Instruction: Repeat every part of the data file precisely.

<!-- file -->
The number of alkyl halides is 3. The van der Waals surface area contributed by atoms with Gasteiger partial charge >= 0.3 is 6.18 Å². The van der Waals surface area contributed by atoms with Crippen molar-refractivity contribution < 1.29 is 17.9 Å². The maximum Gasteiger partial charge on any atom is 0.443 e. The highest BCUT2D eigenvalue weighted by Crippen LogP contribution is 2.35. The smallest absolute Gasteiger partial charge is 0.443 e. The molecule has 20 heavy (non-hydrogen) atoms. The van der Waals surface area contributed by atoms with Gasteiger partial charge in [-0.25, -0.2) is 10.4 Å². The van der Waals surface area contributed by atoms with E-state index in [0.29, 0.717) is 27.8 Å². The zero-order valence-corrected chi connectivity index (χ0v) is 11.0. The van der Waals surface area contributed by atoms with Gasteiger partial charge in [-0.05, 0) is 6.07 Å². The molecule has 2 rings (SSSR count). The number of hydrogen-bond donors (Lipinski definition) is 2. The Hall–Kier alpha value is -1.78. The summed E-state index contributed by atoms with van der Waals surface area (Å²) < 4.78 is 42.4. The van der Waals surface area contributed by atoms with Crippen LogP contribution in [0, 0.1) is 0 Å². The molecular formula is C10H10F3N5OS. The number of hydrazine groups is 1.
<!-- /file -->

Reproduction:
The number of alkyl halides is 3. The van der Waals surface area contributed by atoms with Gasteiger partial charge >= 0.3 is 6.18 Å². The van der Waals surface area contributed by atoms with Crippen molar-refractivity contribution < 1.29 is 17.9 Å². The maximum Gasteiger partial charge on any atom is 0.443 e. The highest BCUT2D eigenvalue weighted by Crippen LogP contribution is 2.35. The smallest absolute Gasteiger partial charge is 0.443 e. The molecule has 20 heavy (non-hydrogen) atoms. The van der Waals surface area contributed by atoms with Gasteiger partial charge in [-0.25, -0.2) is 10.4 Å². The van der Waals surface area contributed by atoms with E-state index in [0.29, 0.717) is 27.8 Å². The zero-order valence-corrected chi connectivity index (χ0v) is 11.0. The van der Waals surface area contributed by atoms with Gasteiger partial charge in [-0.05, 0) is 6.07 Å². The molecule has 2 rings (SSSR count). The number of hydrogen-bond donors (Lipinski definition) is 2. The Hall–Kier alpha value is -1.78. The summed E-state index contributed by atoms with van der Waals surface area (Å²) < 4.78 is 42.4. The van der Waals surface area contributed by atoms with Crippen LogP contribution in [0, 0.1) is 0 Å². The molecular formula is C10H10F3N5OS. The number of hydrazine groups is 1.